Are family court systems deeply biased against fathers? I believe so. But discussing the matter is almost a taboo. How prevalent is the silence? When did you last hear a discussion of whether a “father” should have any voice in abortion? Even raising the issue draws derisive and dismissive responses. Yet if men are forced to bear legal responsibility for children, then it is not absurd to ask whether they should have some prerogatives as well.
The point here is not how the question should be answered. The point is that the question should be asked.
Derrick Miller may be a poor choice as a cause celebre for fathers’ rights. His suicide may have been triggered by mental illness or by drug abuse. Yet Miller is symbolic not merely of the discrimination against fathers but also of the discrimination encountered by men’s mental health issues.
For example, the National Organization for Women showed no reluctance in championing the mentally disturbed Andrea Yates who killed her five children – a much more heinous act. But Yates is a woman and will be viewed as a de facto “victim” by a significant portion of society – even in the shadow of her infants’ dead bodies. Conversely, Miller is a man and he carries one of the greatest social stigmas: deadbeat dad. Thus, even the dramatic circumstances of his suicide prompted only six paragraphs in The San Diego Union-Tribune.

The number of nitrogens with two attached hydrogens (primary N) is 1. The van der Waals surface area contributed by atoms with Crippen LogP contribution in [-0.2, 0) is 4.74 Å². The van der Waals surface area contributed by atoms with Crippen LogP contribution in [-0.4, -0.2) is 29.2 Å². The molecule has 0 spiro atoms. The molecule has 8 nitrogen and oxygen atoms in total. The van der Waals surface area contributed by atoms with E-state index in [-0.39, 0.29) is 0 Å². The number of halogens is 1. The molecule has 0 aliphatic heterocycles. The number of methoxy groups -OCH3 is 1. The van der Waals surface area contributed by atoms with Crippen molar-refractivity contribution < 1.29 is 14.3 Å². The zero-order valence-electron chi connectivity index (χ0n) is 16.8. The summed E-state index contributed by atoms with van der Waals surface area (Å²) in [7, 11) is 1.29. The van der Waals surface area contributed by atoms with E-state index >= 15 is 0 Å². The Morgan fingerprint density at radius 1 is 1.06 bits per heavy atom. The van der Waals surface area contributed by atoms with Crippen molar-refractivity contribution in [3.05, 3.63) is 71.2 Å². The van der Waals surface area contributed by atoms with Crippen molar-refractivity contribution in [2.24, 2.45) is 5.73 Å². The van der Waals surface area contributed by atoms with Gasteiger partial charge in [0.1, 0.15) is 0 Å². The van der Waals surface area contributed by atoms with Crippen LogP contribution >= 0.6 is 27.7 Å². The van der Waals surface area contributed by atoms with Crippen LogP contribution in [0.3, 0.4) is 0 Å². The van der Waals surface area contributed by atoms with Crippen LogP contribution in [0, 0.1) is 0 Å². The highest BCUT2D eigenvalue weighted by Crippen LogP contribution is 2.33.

The stakes are too high for the media to remain disinclined to comment. As men’s rights activist James R. Hanback Jr. remarked in an article about Miller, “No matter who you are or where you live, chances are there is a man in your life … who has been through some of the pain and anguish associated with divorce, child custody, or child support battles.”
Male suicide must be confronted honestly before America follows the way of Ireland, before suicide becomes the leading cause of death in young men. And, perhaps, in a man you know and love.